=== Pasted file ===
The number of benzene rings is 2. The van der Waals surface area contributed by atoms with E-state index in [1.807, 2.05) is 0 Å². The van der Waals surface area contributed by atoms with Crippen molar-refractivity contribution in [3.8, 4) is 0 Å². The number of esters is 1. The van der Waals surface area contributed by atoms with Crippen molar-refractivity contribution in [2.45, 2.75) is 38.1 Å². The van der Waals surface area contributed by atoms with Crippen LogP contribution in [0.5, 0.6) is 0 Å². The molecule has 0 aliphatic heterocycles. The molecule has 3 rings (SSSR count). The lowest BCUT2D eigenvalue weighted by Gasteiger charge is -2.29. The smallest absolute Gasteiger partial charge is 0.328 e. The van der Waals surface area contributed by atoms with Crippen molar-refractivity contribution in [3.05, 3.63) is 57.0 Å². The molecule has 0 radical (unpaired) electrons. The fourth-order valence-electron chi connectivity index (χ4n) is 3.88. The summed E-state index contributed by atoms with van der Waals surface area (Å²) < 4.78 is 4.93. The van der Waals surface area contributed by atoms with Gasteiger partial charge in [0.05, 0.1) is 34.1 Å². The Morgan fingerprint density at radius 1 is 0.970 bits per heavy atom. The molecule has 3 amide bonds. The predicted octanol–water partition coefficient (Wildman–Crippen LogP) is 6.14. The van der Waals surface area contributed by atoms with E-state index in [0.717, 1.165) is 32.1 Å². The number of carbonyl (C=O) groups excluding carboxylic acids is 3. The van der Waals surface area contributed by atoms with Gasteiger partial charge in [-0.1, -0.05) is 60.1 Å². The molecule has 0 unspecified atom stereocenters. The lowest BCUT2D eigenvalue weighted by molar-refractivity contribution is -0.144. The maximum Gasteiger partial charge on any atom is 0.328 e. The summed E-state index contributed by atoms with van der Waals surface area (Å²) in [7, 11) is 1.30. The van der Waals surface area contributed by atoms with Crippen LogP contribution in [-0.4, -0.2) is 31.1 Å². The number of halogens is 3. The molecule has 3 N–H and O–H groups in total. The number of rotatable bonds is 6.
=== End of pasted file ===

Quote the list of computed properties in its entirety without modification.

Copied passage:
The number of benzene rings is 2. The van der Waals surface area contributed by atoms with E-state index in [1.807, 2.05) is 0 Å². The van der Waals surface area contributed by atoms with Crippen molar-refractivity contribution in [3.8, 4) is 0 Å². The number of esters is 1. The van der Waals surface area contributed by atoms with Crippen molar-refractivity contribution in [2.45, 2.75) is 38.1 Å². The van der Waals surface area contributed by atoms with Crippen LogP contribution in [0.5, 0.6) is 0 Å². The molecule has 0 aliphatic heterocycles. The molecule has 3 rings (SSSR count). The lowest BCUT2D eigenvalue weighted by Gasteiger charge is -2.29. The smallest absolute Gasteiger partial charge is 0.328 e. The van der Waals surface area contributed by atoms with Crippen molar-refractivity contribution in [3.05, 3.63) is 57.0 Å². The molecule has 0 radical (unpaired) electrons. The fourth-order valence-electron chi connectivity index (χ4n) is 3.88. The summed E-state index contributed by atoms with van der Waals surface area (Å²) < 4.78 is 4.93. The van der Waals surface area contributed by atoms with Gasteiger partial charge in [0.05, 0.1) is 34.1 Å². The Morgan fingerprint density at radius 1 is 0.970 bits per heavy atom. The molecule has 3 amide bonds. The predicted octanol–water partition coefficient (Wildman–Crippen LogP) is 6.14. The van der Waals surface area contributed by atoms with E-state index in [0.717, 1.165) is 32.1 Å². The number of carbonyl (C=O) groups excluding carboxylic acids is 3. The van der Waals surface area contributed by atoms with Gasteiger partial charge in [-0.1, -0.05) is 60.1 Å². The molecule has 0 unspecified atom stereocenters. The lowest BCUT2D eigenvalue weighted by molar-refractivity contribution is -0.144. The maximum Gasteiger partial charge on any atom is 0.328 e. The summed E-state index contributed by atoms with van der Waals surface area (Å²) in [7, 11) is 1.30. The van der Waals surface area contributed by atoms with Crippen LogP contribution in [-0.4, -0.2) is 31.1 Å². The number of halogens is 3. The molecule has 3 N–H and O–H groups in total. The number of rotatable bonds is 6.